They performed all the crowdpleasers you would expect — “Goodbye Earl,” “Sin Wagon,” “White Trash Wedding,” “Cowboy, Take Me Away” and “Wide Open Spaces.”

And they didn’t hold back on their feminist politics.

During one song, a backing video showed caricatures of all the presidential candidates. During “Goodbye Earl,” the screen showed photos of O.J. Simpson, Chris Brown and other abusive men and also included an image of Donald Trump with drawn-on devil’s horns. And when it came time for the encore, Maines at last referenced the mayhem that weighed on my mind.

I can’t recall her exact words but they were something to the effect of urging everyone to get past the crazy shit that has us warring with each other instead of coming together as a nation. And with that, the Dixie Chicks ended the night with a rousing version of Ben Harper’s “Better Day.”

***

Before the concert, I marveled at the variety of people streaming into the venue. For sure, there were big hats, belt buckles and blue jeans on many of the guys, and cowboy hats, cowboy boots and long dresses on many of the women. But there were lots of gays and lesbians, too, as well as mothers and daughters, teenagers and senior citizens.

Somewhere between the Chicks’ speaking out against President Bush and their Grammy-winning CD — somewhere en route to becoming the biggest-selling female band of all time in the United States — “the band’s fan base apparently had shifted away from the red and toward the blue,” one writer noted.

I would agree.

 

dcx rainbow heart

Emily Strayer, left, and Natalie Maines perform against the backdrop of a rainbow heart.

When Natalie, Emily and Martie left the stage just before 11 p.m., I don’t think anyone left without having had their spirits lifted. Nothing like a talented trio of women to bring light to darkness through the gift of music.

Interested in more? Check out these two pieces:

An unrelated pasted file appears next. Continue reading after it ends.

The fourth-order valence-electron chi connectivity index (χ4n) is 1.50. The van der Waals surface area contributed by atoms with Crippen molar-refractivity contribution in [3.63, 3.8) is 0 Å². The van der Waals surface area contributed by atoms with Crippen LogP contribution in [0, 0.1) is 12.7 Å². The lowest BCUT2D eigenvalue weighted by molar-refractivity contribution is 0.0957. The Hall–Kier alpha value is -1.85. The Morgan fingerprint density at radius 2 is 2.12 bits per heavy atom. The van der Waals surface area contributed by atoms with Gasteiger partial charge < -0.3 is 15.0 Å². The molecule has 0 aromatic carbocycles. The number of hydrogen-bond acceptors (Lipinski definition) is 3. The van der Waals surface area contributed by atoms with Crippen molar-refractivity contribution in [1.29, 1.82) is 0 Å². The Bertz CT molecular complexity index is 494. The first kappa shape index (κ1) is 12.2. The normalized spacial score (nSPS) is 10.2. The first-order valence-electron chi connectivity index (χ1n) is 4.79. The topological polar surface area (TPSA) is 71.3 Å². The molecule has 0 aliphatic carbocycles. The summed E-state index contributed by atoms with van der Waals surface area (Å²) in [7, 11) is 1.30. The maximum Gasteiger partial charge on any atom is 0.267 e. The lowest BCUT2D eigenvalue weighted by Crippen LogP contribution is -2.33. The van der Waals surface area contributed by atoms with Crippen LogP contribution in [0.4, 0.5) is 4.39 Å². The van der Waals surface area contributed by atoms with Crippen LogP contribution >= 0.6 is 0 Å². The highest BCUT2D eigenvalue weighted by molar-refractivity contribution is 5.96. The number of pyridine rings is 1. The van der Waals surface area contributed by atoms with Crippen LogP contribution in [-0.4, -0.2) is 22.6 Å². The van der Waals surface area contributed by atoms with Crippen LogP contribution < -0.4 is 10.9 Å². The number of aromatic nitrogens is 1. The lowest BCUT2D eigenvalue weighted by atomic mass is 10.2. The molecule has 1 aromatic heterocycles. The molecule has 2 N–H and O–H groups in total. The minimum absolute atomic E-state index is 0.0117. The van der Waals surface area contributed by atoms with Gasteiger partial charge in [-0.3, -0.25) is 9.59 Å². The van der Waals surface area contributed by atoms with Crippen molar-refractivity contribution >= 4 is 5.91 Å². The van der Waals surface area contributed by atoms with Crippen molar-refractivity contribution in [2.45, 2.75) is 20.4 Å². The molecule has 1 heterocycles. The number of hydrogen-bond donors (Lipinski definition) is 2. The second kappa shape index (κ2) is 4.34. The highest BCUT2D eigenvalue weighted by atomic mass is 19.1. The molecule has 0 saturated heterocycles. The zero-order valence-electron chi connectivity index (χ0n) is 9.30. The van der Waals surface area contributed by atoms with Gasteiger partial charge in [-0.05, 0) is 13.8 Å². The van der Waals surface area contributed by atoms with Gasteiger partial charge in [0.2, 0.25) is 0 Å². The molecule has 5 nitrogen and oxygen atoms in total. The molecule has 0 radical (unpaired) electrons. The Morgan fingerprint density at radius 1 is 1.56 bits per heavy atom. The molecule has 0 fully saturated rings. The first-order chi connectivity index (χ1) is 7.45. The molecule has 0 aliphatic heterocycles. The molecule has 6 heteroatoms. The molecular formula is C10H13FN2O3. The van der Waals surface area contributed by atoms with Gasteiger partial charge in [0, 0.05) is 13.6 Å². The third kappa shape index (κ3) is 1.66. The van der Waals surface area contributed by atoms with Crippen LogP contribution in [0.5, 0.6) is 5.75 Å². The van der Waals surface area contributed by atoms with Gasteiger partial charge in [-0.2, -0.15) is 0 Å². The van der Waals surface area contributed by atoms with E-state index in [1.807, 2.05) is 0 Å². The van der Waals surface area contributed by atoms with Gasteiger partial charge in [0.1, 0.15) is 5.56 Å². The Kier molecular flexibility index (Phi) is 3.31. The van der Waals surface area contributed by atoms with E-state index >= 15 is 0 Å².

“Dixie Chicks take the stage again on their own terms,” Erie News-Times.

“What it’s like seeing the still-political Dixie Chicks in the U.S. and Europe,” The Washington Post.

 

Vin Scully: The voice of baseball

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Vin Scully, inducted into the National Baseball Hall of Fame in 1982, is still going strong as the Dodgers’ announcer at 88.

Rounding third and heading for home in a week of baseball-themed posts, here’s one for anyone who seriously follows Major League Baseball.

When I was a kid, I fantasized about becoming the next Maury Wills. I would play shortshop for the Los Angeles Dodgers, slap singles all around the park and steal bases with abandon.

When I realized that wasn’t going to happen, I turned to a second scenario. I would become the next Vin Scully. I would take the place of the Dodgers’ play-by-play announcer, calling the action and dropping wry observations along the way.

Well, neither dream came true. But my love of sports as a youth did propel me into a long career as a journalist. I broke in as a prep sports writer for a newspaper in my northern California hometown. I later switched to news reporting in college and now, here I am, retired and just back from a baseball road trip that took me to three stadiums in four days in Pennsylvania and Ohio.

Today, though, is a day to pay respects to the one and only Scully,  who, at 88, is into his 67th year as the Dodgers’ broadcaster and planning to retire after this season.